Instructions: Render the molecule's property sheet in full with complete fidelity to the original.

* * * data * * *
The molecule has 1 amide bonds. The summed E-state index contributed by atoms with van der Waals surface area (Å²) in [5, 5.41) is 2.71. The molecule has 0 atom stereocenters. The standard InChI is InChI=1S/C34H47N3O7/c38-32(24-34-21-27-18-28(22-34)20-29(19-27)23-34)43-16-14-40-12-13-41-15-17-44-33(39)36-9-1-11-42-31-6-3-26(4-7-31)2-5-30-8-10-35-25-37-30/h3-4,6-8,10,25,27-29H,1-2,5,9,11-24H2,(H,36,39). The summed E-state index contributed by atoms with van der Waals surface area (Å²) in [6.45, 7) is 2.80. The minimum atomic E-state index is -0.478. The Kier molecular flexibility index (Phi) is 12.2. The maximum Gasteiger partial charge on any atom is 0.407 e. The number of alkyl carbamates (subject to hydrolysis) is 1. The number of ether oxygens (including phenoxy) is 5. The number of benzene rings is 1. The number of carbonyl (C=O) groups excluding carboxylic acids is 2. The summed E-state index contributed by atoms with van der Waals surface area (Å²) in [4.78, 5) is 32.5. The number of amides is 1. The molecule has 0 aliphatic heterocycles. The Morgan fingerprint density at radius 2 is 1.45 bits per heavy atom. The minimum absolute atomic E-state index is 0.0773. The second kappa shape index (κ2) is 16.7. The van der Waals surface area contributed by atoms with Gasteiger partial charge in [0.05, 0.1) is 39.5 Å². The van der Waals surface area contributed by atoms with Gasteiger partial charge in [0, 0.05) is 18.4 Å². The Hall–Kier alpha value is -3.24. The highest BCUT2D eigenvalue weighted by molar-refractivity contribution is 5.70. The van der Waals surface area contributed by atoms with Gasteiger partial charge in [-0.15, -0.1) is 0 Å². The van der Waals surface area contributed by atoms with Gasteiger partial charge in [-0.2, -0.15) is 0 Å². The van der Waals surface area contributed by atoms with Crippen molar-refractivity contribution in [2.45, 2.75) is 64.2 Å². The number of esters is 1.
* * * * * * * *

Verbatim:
The molecule has 1 amide bonds. The summed E-state index contributed by atoms with van der Waals surface area (Å²) in [5, 5.41) is 2.71. The molecule has 0 atom stereocenters. The standard InChI is InChI=1S/C34H47N3O7/c38-32(24-34-21-27-18-28(22-34)20-29(19-27)23-34)43-16-14-40-12-13-41-15-17-44-33(39)36-9-1-11-42-31-6-3-26(4-7-31)2-5-30-8-10-35-25-37-30/h3-4,6-8,10,25,27-29H,1-2,5,9,11-24H2,(H,36,39). The summed E-state index contributed by atoms with van der Waals surface area (Å²) in [6.45, 7) is 2.80. The minimum atomic E-state index is -0.478. The Kier molecular flexibility index (Phi) is 12.2. The maximum Gasteiger partial charge on any atom is 0.407 e. The number of alkyl carbamates (subject to hydrolysis) is 1. The number of ether oxygens (including phenoxy) is 5. The number of benzene rings is 1. The number of carbonyl (C=O) groups excluding carboxylic acids is 2. The summed E-state index contributed by atoms with van der Waals surface area (Å²) in [4.78, 5) is 32.5. The number of amides is 1. The molecule has 0 aliphatic heterocycles. The Morgan fingerprint density at radius 2 is 1.45 bits per heavy atom. The minimum absolute atomic E-state index is 0.0773. The second kappa shape index (κ2) is 16.7. The van der Waals surface area contributed by atoms with Gasteiger partial charge in [0.05, 0.1) is 39.5 Å². The van der Waals surface area contributed by atoms with Gasteiger partial charge in [0, 0.05) is 18.4 Å². The Hall–Kier alpha value is -3.24. The highest BCUT2D eigenvalue weighted by molar-refractivity contribution is 5.70. The van der Waals surface area contributed by atoms with Gasteiger partial charge in [-0.15, -0.1) is 0 Å². The van der Waals surface area contributed by atoms with Gasteiger partial charge in [-0.2, -0.15) is 0 Å². The van der Waals surface area contributed by atoms with Crippen molar-refractivity contribution in [2.45, 2.75) is 64.2 Å². The number of esters is 1.